The voice of a young Middle Eastern man echoed through the room as he sounded the call to prayer amidst a crackling microphone; the time to break the Ramadan fast had arrived. Water and fresh dates are offered to the primarily non-Muslim crowd and the Iftar dinner is served.
While the Muslim hosts are busying themselves setting the buffet tables for the ensuing feast, I find myself noticing that this Iftar dinner is markedly different. Instead of being in the minority surrounded by men in typical Muslim attire, the room is full of men, women and children from a variety of faith backgrounds. My search for a table full of Muslims is a success after climbing over chairs to the far corner of the room. After introductions and a warm welcome I ask the men, “Who are all the people in this room?” Their answer is beautiful; they simply say, “These are friends.”
Muslims in Murfreesboro, Tennessee have been no stranger to the media over the past year. Public outcry emerged from this small southern town beginning with the haunting words, “NOT WELCOME” painted by vandals across the Islamic Center’s future site sign. After a new sign was donated, it was quickly broken in half with an axe under the cover of night. Strong dissenting voices made it very clear that the growing Muslim population was being viewed with suspicion and bigotry.
Essam Fathy, the chairman of the board of the Islamic Center of Murfreesboro recounted the drama of the previous year with grace and gentleness to the gathering of friends celebrating the final night of Ramadan. He said with a big smile, “We are not new here, some of us have lived in Murfreesboro for 30 years. All of our children were born here. This is the only home we have. We are Americans too.”
More than one hundred of these local friends breaking bread together with their Muslim neighbors was a testimony to me of what the media had not been reporting to the public. The quiet support and friendship through phone calls and visits behind closed doors were suddenly all gathered in one room. Their individual encouragement to neighbors and coworkers over the past year was now a corporate voice saying, “We are Murfreesboro. We love you and we support you.”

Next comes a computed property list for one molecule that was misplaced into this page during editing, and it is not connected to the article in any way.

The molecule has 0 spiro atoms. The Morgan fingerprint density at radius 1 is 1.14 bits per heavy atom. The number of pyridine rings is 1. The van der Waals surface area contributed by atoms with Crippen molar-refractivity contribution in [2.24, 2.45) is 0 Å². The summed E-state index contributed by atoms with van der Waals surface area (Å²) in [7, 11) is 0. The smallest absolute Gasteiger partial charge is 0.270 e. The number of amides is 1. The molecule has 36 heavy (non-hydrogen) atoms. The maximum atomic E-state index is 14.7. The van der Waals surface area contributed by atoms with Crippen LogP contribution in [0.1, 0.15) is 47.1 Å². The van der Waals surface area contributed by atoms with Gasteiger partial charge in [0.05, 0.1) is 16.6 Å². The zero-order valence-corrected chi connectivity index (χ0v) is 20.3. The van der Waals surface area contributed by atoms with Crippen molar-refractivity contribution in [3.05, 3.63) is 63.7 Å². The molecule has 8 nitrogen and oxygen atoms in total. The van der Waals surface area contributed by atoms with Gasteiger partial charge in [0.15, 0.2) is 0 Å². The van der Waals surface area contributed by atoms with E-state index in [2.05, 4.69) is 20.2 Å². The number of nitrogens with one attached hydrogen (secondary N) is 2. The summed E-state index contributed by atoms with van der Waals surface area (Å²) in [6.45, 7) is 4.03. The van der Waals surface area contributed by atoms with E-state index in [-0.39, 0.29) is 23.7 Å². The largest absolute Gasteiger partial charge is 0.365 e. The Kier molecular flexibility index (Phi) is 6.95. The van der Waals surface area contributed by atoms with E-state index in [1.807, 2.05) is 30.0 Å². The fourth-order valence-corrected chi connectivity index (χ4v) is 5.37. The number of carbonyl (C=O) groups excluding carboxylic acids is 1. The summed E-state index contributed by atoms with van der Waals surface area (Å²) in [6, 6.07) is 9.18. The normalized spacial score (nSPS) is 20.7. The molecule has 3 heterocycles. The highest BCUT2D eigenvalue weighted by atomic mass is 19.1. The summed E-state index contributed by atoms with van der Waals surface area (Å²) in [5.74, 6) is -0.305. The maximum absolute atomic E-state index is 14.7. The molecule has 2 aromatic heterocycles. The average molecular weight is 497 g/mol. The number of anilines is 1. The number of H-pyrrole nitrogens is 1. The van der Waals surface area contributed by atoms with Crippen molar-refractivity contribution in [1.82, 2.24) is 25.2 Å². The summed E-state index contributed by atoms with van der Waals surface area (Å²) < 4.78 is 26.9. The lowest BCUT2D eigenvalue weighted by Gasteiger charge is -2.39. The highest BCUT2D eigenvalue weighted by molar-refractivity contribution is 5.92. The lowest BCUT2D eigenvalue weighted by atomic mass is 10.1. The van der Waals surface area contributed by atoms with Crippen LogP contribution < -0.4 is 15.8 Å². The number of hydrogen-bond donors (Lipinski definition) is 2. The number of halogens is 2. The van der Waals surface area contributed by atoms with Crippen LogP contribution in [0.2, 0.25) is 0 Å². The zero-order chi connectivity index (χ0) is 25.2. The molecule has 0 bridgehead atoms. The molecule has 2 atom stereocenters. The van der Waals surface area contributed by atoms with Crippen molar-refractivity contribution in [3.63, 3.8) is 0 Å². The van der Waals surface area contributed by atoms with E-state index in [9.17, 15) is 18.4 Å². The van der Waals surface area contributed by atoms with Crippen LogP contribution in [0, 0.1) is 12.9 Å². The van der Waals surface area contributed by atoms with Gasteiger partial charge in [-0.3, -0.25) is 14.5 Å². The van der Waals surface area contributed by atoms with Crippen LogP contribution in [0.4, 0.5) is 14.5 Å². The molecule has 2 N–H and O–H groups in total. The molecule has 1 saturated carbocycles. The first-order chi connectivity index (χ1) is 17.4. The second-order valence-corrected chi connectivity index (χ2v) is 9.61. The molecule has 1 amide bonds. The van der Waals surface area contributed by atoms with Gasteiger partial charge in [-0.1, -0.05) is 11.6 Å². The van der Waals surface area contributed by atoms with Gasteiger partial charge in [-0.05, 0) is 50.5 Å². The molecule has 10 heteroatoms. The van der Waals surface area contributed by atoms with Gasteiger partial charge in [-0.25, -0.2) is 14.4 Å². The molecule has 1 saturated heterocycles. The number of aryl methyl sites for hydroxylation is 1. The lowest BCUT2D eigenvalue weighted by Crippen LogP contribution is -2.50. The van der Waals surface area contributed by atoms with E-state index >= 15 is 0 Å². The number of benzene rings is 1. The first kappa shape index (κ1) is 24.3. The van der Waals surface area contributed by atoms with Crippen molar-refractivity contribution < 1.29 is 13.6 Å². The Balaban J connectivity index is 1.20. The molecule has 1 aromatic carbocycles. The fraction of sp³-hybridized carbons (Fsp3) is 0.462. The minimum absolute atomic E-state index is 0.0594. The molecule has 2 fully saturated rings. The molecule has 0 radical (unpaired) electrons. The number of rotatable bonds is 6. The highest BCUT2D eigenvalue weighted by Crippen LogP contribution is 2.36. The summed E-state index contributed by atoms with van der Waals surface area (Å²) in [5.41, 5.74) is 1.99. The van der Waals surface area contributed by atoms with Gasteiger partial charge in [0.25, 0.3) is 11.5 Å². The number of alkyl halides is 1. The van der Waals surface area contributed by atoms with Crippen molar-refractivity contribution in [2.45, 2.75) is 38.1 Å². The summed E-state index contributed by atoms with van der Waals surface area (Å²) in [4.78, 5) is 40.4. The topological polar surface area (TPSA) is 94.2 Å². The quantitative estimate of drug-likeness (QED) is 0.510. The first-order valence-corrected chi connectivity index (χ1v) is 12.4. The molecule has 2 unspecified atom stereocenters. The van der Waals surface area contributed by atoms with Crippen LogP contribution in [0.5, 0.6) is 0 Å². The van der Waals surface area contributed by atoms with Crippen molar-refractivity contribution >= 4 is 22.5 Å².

The Muslim community initiated this dinner on their holiday to not only share their wonderful culture and hospitality, but also to say, “Thank you” to those that had come alongside them during their public scrutiny. There were pastors, priests, and those from their respective congregations, not to mention business leaders and neighbors all a part of the celebration. These were the people of Murfreesboro who chose to see their Muslim neighbors as friends, not enemies. The food was incredibly good, but the experience of diverse and loving community was even richer and more satisfying.
Trac5 is following up on the Sharing Ramadan experiences with local grassroots community outreach projects called “Compassion in Action.” Last year in Atlanta a Compassion in Action project gathered more than 120 Muslims and Christians together to pack a month’s worth of fresh food into boxes that were then distributed to 60 refugee families in Clarkston, Georgia. Throughout this fall Trac5 hopes to organize dozens of similar local outreach events that intentionally partner Muslims and Christians together to serve their community.
Reconciliation in Murfreesboro is a start, but there are countless communities across America that need to experience a little reconciliation of their own. Sharing a meal together is a great way to make that happen.
Mark Casey is the Director of Education and Programs for Trac5 and is based out of Nashville, Tennessee. He is a speaker and educator in the U.S. and internationally.